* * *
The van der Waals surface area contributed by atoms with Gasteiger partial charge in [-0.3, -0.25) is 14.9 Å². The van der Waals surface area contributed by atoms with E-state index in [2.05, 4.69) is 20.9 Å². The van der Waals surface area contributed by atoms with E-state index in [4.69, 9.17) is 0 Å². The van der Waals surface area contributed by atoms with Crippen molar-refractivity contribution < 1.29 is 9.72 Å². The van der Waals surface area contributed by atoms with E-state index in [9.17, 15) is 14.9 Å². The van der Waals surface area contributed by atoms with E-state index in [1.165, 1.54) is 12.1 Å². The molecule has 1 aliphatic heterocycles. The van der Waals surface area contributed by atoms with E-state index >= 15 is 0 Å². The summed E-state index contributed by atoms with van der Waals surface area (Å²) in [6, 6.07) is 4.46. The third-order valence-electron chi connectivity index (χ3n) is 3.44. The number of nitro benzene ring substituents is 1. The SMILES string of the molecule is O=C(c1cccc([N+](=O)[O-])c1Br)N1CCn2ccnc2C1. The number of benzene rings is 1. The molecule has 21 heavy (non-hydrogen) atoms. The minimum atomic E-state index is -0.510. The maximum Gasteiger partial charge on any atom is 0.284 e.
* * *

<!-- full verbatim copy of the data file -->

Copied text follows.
The van der Waals surface area contributed by atoms with Gasteiger partial charge in [-0.3, -0.25) is 14.9 Å². The van der Waals surface area contributed by atoms with E-state index in [2.05, 4.69) is 20.9 Å². The van der Waals surface area contributed by atoms with E-state index in [4.69, 9.17) is 0 Å². The van der Waals surface area contributed by atoms with Crippen molar-refractivity contribution < 1.29 is 9.72 Å². The van der Waals surface area contributed by atoms with E-state index in [9.17, 15) is 14.9 Å². The van der Waals surface area contributed by atoms with E-state index in [1.165, 1.54) is 12.1 Å². The molecule has 1 aliphatic heterocycles. The van der Waals surface area contributed by atoms with E-state index >= 15 is 0 Å². The summed E-state index contributed by atoms with van der Waals surface area (Å²) in [6, 6.07) is 4.46. The third-order valence-electron chi connectivity index (χ3n) is 3.44. The number of nitro benzene ring substituents is 1. The SMILES string of the molecule is O=C(c1cccc([N+](=O)[O-])c1Br)N1CCn2ccnc2C1. The number of benzene rings is 1. The molecule has 21 heavy (non-hydrogen) atoms. The minimum atomic E-state index is -0.510. The maximum Gasteiger partial charge on any atom is 0.284 e.